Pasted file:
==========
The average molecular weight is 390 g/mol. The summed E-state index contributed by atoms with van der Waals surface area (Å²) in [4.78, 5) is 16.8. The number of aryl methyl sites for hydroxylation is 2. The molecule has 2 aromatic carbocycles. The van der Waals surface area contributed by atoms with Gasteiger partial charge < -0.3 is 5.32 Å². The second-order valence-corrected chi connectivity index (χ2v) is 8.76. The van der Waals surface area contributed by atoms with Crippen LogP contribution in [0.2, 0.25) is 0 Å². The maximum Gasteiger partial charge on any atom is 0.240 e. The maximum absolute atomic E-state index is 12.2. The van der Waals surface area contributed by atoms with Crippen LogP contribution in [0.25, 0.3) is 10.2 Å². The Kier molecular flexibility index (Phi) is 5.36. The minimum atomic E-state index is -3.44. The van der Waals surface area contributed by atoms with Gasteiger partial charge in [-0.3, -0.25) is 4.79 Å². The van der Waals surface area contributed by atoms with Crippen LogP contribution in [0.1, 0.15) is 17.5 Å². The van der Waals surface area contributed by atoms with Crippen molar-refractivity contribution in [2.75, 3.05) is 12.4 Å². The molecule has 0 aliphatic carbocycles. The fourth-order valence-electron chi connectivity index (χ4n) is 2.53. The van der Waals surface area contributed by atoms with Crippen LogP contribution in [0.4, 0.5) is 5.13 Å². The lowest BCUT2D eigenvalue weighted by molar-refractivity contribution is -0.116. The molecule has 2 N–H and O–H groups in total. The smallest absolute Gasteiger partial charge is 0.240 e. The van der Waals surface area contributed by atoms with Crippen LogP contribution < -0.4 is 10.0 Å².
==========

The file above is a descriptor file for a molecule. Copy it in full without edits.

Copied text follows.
The average molecular weight is 390 g/mol. The summed E-state index contributed by atoms with van der Waals surface area (Å²) in [4.78, 5) is 16.8. The number of aryl methyl sites for hydroxylation is 2. The molecule has 2 aromatic carbocycles. The van der Waals surface area contributed by atoms with Gasteiger partial charge < -0.3 is 5.32 Å². The second-order valence-corrected chi connectivity index (χ2v) is 8.76. The van der Waals surface area contributed by atoms with Crippen LogP contribution in [0.2, 0.25) is 0 Å². The maximum Gasteiger partial charge on any atom is 0.240 e. The maximum absolute atomic E-state index is 12.2. The van der Waals surface area contributed by atoms with Crippen LogP contribution in [0.25, 0.3) is 10.2 Å². The Kier molecular flexibility index (Phi) is 5.36. The minimum atomic E-state index is -3.44. The van der Waals surface area contributed by atoms with Gasteiger partial charge in [-0.3, -0.25) is 4.79 Å². The van der Waals surface area contributed by atoms with Crippen LogP contribution in [0.1, 0.15) is 17.5 Å². The van der Waals surface area contributed by atoms with Crippen molar-refractivity contribution in [2.75, 3.05) is 12.4 Å². The molecule has 0 aliphatic carbocycles. The fourth-order valence-electron chi connectivity index (χ4n) is 2.53. The van der Waals surface area contributed by atoms with Crippen LogP contribution in [0.4, 0.5) is 5.13 Å². The lowest BCUT2D eigenvalue weighted by molar-refractivity contribution is -0.116. The molecule has 2 N–H and O–H groups in total. The smallest absolute Gasteiger partial charge is 0.240 e. The van der Waals surface area contributed by atoms with Crippen LogP contribution < -0.4 is 10.0 Å².